The unfolded protein response in skeletal development and homeostasis

Keisuke Horiuchi, Takahide Tohmonda, Hideo Morioka

Research output: Contribution to journalReview articlepeer-review

38 Citations (Scopus)


Osteoblasts and chondrocytes produce a large number of extracellular matrix proteins to generate and maintain the skeletal system. To cope with their functions as secretory cells, these cells must acquire a considerable capacity for protein synthesis and also the machinery for the quality-control and transport of newly synthesized secreted proteins. The unfolded protein response (UPR) plays a crucial role during the differentiation of these cells to achieve this goal. Unexpectedly, however, studies in the past several years have revealed that the UPR has more extensive functions in skeletal development than was initially assumed, and the UPR critically orchestrates many facets of skeletal development and homeostasis. This review focuses on recent findings on the functions of the UPR in the differentiation of osteoblasts, chondrocytes, and osteoclasts. These findings may have a substantial impact on our understanding of bone metabolism and also on establishing treatments for congenital and acquired skeletal disorders.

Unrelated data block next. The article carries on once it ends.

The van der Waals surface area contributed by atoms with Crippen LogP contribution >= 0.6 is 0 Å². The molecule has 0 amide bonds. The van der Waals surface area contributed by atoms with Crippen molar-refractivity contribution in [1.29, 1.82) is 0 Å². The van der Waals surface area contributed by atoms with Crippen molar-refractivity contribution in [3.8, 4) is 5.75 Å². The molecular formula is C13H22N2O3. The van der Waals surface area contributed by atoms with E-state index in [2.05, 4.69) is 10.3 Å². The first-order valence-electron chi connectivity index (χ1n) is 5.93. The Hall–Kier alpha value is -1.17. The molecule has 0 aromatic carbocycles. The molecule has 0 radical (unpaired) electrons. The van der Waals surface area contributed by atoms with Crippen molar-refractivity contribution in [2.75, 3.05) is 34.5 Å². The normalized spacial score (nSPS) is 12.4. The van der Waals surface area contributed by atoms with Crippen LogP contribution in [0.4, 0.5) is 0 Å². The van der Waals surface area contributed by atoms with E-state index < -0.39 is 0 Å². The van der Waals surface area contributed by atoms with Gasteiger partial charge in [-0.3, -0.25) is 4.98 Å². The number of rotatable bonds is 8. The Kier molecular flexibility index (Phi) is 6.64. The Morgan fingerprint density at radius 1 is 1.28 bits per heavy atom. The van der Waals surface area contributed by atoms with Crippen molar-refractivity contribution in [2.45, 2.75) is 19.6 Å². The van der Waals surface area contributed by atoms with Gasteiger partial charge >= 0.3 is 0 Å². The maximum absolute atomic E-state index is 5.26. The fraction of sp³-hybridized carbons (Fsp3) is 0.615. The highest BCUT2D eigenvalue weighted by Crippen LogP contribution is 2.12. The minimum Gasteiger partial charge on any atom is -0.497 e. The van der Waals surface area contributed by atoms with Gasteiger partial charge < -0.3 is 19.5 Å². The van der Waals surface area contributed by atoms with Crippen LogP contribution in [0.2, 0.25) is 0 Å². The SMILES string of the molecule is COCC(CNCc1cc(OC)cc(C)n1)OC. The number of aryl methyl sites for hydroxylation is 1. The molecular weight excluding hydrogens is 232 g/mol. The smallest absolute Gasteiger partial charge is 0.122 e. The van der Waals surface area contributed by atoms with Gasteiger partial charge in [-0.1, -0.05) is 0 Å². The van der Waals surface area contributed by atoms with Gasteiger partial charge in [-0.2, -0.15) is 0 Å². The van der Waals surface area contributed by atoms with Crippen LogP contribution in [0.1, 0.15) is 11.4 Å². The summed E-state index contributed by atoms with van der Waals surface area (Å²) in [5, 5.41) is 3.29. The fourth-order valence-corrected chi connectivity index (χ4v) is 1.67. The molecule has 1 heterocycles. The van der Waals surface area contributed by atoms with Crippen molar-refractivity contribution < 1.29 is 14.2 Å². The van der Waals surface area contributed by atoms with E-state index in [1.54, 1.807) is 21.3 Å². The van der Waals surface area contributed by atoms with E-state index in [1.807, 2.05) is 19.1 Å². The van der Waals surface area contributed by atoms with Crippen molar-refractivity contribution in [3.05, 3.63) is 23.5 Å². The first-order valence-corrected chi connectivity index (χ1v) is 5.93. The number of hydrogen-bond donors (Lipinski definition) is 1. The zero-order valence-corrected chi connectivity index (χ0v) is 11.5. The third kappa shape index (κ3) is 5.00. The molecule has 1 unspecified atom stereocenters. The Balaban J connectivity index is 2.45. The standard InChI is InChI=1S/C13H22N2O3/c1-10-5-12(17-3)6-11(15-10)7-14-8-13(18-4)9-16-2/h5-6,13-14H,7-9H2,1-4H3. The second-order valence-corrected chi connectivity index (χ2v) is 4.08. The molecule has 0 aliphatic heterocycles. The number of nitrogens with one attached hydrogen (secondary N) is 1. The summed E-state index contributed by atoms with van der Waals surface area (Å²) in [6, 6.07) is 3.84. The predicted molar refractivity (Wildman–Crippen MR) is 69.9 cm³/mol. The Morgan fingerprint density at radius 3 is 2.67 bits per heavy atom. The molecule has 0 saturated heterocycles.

Original languageEnglish
Pages (from-to)2851-2869
Number of pages19
JournalCellular and Molecular Life Sciences
Issue number15
Publication statusPublished - 2016 Aug 1


  • ATF6
  • Chondrocyte
  • ER stress
  • IRE1α
  • Osteoblast
  • Osteoclast
  • PERK
  • Unfolded protein response

ASJC Scopus subject areas

  • Molecular Medicine
  • Molecular Biology
  • Pharmacology
  • Cellular and Molecular Neuroscience
  • Cell Biology


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